Schubert wrote this in 1817. The words are by another friend Franz von Schober (1769 - 1882) who was a poet and actor and wrote the libretto for Schubert's 1822 opera Alfonso und Estrella - which was never performed in Schubert’s lifetime and has hardly ever been performed since. It is for obvious reasons a favourite of musicians. Rachael has very kindly agreed to do it in a singing translation I have made. These things are always tricky: the opening words “Du holde Kunst” could be rendered “you gracious craft” but then as WS Gilbert remarked “I admire your ruddy countenance” could also be rendered as “I like your bloody cheek”.
O lovely art! How oft when I am downcast
And am in life’s bewildering coils enfurled
You draw my heart to warmth and love enticing
And carry me into a better world …
Carry me to a better world.

Oft has a sigh that from your harp has flown -
A holy harmony you send below -
The heavenly realm unlocked to my poor spirit
O lovely art, I thank you so profoundly …
O lovely art, I thank you so!

Sunday, February 15, 2015

Elijah and the Transfiguration

Giuseppe Angeli Elijah Taken Up in a Chariot of Fire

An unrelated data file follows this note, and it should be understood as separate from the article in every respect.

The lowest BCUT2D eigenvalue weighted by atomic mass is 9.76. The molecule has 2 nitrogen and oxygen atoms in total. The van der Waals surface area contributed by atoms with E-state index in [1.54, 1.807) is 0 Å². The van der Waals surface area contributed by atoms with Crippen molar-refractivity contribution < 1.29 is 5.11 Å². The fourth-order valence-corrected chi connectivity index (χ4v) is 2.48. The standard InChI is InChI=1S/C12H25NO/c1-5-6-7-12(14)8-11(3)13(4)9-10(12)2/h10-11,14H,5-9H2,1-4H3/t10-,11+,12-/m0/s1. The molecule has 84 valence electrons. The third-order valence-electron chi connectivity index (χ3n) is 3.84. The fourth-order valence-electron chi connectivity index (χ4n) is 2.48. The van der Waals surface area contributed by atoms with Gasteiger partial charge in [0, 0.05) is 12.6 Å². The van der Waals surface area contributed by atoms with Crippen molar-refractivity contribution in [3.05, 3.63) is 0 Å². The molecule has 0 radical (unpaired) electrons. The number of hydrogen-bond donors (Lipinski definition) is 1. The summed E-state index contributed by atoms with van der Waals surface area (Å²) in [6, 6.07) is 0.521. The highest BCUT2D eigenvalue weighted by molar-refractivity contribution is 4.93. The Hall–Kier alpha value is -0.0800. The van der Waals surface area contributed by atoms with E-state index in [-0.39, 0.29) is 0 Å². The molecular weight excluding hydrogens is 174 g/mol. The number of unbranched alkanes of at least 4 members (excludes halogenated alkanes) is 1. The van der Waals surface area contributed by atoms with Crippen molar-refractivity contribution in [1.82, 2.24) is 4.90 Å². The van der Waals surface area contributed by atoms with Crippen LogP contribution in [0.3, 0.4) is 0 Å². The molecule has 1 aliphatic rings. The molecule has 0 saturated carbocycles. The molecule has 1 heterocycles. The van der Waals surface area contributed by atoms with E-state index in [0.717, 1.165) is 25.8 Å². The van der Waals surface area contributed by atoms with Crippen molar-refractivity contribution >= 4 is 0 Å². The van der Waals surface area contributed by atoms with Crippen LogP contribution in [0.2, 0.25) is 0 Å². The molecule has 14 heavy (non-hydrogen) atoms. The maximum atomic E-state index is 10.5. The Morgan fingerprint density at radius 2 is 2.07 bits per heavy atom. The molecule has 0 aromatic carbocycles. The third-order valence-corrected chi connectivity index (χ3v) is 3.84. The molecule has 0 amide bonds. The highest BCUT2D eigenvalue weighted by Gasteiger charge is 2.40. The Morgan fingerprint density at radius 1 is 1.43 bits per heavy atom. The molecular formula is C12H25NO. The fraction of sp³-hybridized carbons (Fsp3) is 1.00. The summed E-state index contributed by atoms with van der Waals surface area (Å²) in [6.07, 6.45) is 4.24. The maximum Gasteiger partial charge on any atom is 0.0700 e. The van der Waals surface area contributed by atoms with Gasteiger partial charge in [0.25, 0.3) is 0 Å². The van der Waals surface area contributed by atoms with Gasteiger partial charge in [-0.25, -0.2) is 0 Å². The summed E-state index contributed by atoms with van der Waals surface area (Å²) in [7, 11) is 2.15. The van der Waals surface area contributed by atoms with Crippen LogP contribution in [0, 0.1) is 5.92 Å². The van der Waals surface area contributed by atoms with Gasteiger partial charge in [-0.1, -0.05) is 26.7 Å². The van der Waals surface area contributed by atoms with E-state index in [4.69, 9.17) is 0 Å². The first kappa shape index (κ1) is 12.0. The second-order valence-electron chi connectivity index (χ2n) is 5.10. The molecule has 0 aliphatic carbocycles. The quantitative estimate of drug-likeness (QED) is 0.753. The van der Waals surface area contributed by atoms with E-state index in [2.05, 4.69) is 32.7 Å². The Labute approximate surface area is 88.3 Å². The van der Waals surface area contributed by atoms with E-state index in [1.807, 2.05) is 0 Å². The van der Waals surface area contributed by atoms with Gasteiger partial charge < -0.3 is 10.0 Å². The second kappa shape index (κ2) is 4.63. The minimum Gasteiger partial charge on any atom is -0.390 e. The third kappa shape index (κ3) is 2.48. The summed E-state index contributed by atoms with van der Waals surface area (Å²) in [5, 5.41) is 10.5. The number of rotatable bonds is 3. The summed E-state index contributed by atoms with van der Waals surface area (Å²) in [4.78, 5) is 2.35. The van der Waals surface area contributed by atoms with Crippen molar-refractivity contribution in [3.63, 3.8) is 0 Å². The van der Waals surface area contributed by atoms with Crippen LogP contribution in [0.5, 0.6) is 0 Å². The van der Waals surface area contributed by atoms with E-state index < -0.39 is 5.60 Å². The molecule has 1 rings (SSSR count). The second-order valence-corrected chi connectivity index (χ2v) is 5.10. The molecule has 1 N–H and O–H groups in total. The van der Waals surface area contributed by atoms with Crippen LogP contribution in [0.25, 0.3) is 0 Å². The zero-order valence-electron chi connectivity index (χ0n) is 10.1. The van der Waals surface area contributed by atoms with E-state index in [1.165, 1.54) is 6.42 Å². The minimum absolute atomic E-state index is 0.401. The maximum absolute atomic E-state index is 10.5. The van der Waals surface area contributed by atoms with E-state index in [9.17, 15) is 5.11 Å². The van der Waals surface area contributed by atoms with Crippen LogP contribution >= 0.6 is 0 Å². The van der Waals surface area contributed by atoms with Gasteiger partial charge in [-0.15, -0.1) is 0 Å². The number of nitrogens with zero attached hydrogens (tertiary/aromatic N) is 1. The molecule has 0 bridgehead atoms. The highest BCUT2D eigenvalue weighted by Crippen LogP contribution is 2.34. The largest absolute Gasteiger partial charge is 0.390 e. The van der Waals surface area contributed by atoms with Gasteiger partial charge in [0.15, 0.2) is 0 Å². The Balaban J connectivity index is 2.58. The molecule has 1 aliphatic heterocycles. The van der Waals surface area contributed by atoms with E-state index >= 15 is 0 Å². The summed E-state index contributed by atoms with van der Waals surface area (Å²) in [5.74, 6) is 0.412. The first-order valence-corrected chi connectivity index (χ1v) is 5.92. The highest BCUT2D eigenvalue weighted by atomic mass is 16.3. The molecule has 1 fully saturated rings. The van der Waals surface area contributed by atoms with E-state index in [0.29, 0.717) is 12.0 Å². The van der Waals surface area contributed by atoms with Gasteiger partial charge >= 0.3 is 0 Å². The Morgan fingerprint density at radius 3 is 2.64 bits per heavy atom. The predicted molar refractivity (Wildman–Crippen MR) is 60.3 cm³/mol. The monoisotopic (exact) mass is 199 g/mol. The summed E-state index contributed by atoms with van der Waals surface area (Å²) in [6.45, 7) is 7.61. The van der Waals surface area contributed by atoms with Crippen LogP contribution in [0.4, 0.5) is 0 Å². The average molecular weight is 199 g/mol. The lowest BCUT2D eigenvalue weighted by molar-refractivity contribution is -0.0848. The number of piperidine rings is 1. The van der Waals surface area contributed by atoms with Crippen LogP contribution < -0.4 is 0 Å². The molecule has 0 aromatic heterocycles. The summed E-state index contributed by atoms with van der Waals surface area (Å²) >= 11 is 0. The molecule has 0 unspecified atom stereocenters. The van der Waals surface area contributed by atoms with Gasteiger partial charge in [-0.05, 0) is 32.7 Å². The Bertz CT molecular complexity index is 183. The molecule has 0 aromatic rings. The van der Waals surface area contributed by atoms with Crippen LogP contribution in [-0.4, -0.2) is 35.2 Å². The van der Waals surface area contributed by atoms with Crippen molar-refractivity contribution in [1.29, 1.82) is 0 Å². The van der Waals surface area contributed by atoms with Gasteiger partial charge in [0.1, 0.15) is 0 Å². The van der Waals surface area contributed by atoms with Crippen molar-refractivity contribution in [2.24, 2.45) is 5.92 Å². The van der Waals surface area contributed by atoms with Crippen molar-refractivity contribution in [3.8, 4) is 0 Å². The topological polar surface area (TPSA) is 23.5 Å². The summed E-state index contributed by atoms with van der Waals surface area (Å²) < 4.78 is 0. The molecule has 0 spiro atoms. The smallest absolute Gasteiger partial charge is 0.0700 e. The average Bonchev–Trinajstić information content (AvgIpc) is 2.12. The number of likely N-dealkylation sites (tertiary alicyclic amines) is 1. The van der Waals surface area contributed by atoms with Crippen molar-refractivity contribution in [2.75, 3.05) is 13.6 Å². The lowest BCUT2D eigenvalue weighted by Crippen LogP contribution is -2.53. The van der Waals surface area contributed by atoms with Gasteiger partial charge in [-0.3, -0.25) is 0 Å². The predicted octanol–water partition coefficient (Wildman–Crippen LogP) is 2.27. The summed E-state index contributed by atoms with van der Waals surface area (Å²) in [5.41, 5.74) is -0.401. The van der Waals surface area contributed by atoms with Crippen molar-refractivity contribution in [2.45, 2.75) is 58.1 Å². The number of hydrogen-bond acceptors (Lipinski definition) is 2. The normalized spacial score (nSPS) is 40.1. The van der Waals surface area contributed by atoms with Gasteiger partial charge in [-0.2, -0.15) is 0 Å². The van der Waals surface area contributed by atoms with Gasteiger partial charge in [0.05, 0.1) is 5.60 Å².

c. 1740/1755 (
The 0830 Communion Service at church is increasingly well-attended: a combination of days getting longer and meeting for prayer 15 minutes before the service!

Today the readings were Elijah being taken up and Mark's account of the Transfiguration. Preacher made the point that this is begins the second half of Mark and follows immediately on from Peter's recognition of Jesus as the Messiah. Moses and Elijah of course represent the Law and the Prophets - also there is something slightly odd about Moses' death in that he was buried but no-one knows where.

The fire ascending of Elijah with "a double portion of his spirit" falling on Elisha is of course mirrored in the tongues of fire descending on the disciples at Pentecost. And (something that needs to be explained to English-speakers) Jesus and Joshua are same word: Moses leads Israel to the boundaries of the Promised Land but Joshua has to lead people through the Jordan into it - Jesus takes on where Moses and Elijah left off.  The motif of crossing the Jordan and then crossing it back is also echoed in Jesus' baptism where the voice from the cloud says something very similar to the voice at the Transfiguration.